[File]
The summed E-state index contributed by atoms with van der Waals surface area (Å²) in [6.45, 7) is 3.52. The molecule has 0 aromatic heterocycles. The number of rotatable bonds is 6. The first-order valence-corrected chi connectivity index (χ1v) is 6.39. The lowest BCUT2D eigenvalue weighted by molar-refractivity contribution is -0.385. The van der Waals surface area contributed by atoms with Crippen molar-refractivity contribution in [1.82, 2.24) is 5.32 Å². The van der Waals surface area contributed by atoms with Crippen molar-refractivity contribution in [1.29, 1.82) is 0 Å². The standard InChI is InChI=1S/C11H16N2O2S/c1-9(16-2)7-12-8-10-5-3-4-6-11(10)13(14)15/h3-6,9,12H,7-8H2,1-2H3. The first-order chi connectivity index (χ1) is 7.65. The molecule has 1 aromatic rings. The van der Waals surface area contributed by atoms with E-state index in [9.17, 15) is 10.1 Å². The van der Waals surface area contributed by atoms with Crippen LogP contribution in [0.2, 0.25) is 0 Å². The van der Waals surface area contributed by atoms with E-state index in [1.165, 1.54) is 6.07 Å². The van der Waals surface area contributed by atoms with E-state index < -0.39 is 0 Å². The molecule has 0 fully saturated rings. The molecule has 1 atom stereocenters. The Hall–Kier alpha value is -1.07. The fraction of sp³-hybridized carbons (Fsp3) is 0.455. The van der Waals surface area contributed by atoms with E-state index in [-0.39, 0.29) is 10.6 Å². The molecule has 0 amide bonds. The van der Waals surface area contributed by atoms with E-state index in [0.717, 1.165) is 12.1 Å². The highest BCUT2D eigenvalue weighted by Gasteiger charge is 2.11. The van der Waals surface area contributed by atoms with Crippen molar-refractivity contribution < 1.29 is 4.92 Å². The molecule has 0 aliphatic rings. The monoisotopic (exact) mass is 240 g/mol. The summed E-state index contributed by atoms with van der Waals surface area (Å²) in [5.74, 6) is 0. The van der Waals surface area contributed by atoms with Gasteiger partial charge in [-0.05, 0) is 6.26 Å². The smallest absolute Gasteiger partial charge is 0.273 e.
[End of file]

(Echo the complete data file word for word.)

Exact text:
The summed E-state index contributed by atoms with van der Waals surface area (Å²) in [6.45, 7) is 3.52. The molecule has 0 aromatic heterocycles. The number of rotatable bonds is 6. The first-order valence-corrected chi connectivity index (χ1v) is 6.39. The lowest BCUT2D eigenvalue weighted by molar-refractivity contribution is -0.385. The van der Waals surface area contributed by atoms with Crippen molar-refractivity contribution in [1.82, 2.24) is 5.32 Å². The van der Waals surface area contributed by atoms with Crippen molar-refractivity contribution in [1.29, 1.82) is 0 Å². The standard InChI is InChI=1S/C11H16N2O2S/c1-9(16-2)7-12-8-10-5-3-4-6-11(10)13(14)15/h3-6,9,12H,7-8H2,1-2H3. The first-order chi connectivity index (χ1) is 7.65. The molecule has 1 aromatic rings. The van der Waals surface area contributed by atoms with E-state index in [9.17, 15) is 10.1 Å². The van der Waals surface area contributed by atoms with Crippen LogP contribution in [0.2, 0.25) is 0 Å². The van der Waals surface area contributed by atoms with E-state index in [1.165, 1.54) is 6.07 Å². The van der Waals surface area contributed by atoms with E-state index < -0.39 is 0 Å². The molecule has 0 fully saturated rings. The molecule has 1 atom stereocenters. The Hall–Kier alpha value is -1.07. The fraction of sp³-hybridized carbons (Fsp3) is 0.455. The van der Waals surface area contributed by atoms with E-state index in [-0.39, 0.29) is 10.6 Å². The molecule has 0 amide bonds. The van der Waals surface area contributed by atoms with E-state index in [0.717, 1.165) is 12.1 Å². The highest BCUT2D eigenvalue weighted by Gasteiger charge is 2.11. The van der Waals surface area contributed by atoms with Crippen molar-refractivity contribution < 1.29 is 4.92 Å². The molecule has 0 aliphatic rings. The monoisotopic (exact) mass is 240 g/mol. The summed E-state index contributed by atoms with van der Waals surface area (Å²) in [5.74, 6) is 0. The van der Waals surface area contributed by atoms with Gasteiger partial charge in [-0.05, 0) is 6.26 Å². The smallest absolute Gasteiger partial charge is 0.273 e.